- Converting standard intersections to roundabouts reduces fuel consumption and carbon emissions.
- Roundabouts improve traffic flow and reduce congestion.
- Roundabouts are more efficient than signalized intersections for most of the day.
- The cost of building roundabouts is higher than signalized intersections.
Costs and Benefits of Roundabouts
22:04 - 29:31
- Roundabouts can be more expensive than signalized intersections, especially when converting existing intersections due to factors like real estate and retrofitting difficulties.
- Signalized intersections can cost anywhere from $250,000 to over a million dollars.
- Material costs and labor costs make up about 50% each of the total cost of a signalized intersection.
- Signal heads, which contain the red, yellow, and green lights, can cost around $2,000 to $3,000 each.
- Poles that support the signal heads can cost around $25,000 each and take up to 10 months to get due to engineering requirements.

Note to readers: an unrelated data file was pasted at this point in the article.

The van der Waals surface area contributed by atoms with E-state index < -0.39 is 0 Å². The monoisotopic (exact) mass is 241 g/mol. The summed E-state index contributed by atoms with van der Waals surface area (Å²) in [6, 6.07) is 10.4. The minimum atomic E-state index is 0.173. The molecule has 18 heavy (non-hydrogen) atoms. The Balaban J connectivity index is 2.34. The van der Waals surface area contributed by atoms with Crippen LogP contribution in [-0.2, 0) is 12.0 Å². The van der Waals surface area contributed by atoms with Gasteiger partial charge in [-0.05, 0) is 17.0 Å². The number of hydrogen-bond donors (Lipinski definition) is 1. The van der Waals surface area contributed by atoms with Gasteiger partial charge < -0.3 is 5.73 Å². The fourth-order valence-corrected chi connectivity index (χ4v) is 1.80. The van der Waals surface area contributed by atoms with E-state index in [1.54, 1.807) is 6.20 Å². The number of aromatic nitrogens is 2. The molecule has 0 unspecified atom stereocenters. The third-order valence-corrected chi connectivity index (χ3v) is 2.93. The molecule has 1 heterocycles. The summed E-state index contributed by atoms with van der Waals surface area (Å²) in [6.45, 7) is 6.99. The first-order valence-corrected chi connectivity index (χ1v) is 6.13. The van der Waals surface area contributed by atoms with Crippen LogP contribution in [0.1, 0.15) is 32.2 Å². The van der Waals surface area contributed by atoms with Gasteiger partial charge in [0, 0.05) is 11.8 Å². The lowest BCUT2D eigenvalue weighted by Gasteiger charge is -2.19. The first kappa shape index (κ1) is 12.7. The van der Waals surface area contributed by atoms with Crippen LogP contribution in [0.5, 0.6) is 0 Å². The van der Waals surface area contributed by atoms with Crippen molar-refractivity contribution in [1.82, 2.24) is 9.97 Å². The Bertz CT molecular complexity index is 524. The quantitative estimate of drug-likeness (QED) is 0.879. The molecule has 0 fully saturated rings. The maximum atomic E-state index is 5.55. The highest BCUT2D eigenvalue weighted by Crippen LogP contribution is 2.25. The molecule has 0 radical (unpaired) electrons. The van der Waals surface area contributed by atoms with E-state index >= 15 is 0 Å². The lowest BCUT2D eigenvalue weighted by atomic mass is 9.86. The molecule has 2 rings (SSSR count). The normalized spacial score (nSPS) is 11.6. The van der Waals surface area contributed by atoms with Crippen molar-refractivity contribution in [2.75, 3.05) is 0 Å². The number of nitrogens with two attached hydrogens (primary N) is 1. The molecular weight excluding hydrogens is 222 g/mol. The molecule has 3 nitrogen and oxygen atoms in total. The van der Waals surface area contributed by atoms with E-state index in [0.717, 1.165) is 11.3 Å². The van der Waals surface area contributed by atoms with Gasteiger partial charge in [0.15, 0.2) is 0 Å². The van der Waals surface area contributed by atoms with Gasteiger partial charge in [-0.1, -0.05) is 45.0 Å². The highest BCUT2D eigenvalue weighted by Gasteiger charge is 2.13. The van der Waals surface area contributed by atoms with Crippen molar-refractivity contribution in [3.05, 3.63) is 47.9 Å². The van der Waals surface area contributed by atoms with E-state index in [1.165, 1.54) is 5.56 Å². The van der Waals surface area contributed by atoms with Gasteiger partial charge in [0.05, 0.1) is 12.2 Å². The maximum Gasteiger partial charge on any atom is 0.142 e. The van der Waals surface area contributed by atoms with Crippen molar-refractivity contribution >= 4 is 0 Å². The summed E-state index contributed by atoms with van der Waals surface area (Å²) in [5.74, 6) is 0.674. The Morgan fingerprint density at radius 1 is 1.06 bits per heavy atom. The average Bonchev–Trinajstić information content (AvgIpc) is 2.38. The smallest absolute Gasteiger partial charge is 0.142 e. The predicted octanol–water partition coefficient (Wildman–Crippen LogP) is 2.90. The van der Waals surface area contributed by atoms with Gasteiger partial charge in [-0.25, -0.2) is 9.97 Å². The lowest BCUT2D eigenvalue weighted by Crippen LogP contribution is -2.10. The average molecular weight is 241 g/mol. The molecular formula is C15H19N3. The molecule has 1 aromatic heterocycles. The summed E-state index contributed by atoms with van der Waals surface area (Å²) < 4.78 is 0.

- The control box in an intersection costs around $30,000 and is essential for operation.
- Electrification of an intersection can be costly depending on wiring requirements and may range from $3 per foot to $100 per foot.
- Pedestrian push buttons at crosswalks can add another $20,000 per signalized intersection.
- Maintenance and repair are necessary for traffic light equipment due to various issues like hurricanes or rats damaging wiring or hardware.
- Transitioning from incandescent bulbs to LED bulbs has been a major innovation in recent years but may cause visibility issues in snowy areas.
- Traffic signals account for about two billion dollars in lost time annually due to delays at intersections.
- Converting a four-way stop into a roundabout is generally less expensive than adding traffic lights.
Roundabouts and Public Perception
29:17 - 36:59
- Building a roundabout is cheaper than adding traffic lights to an intersection in Indiana.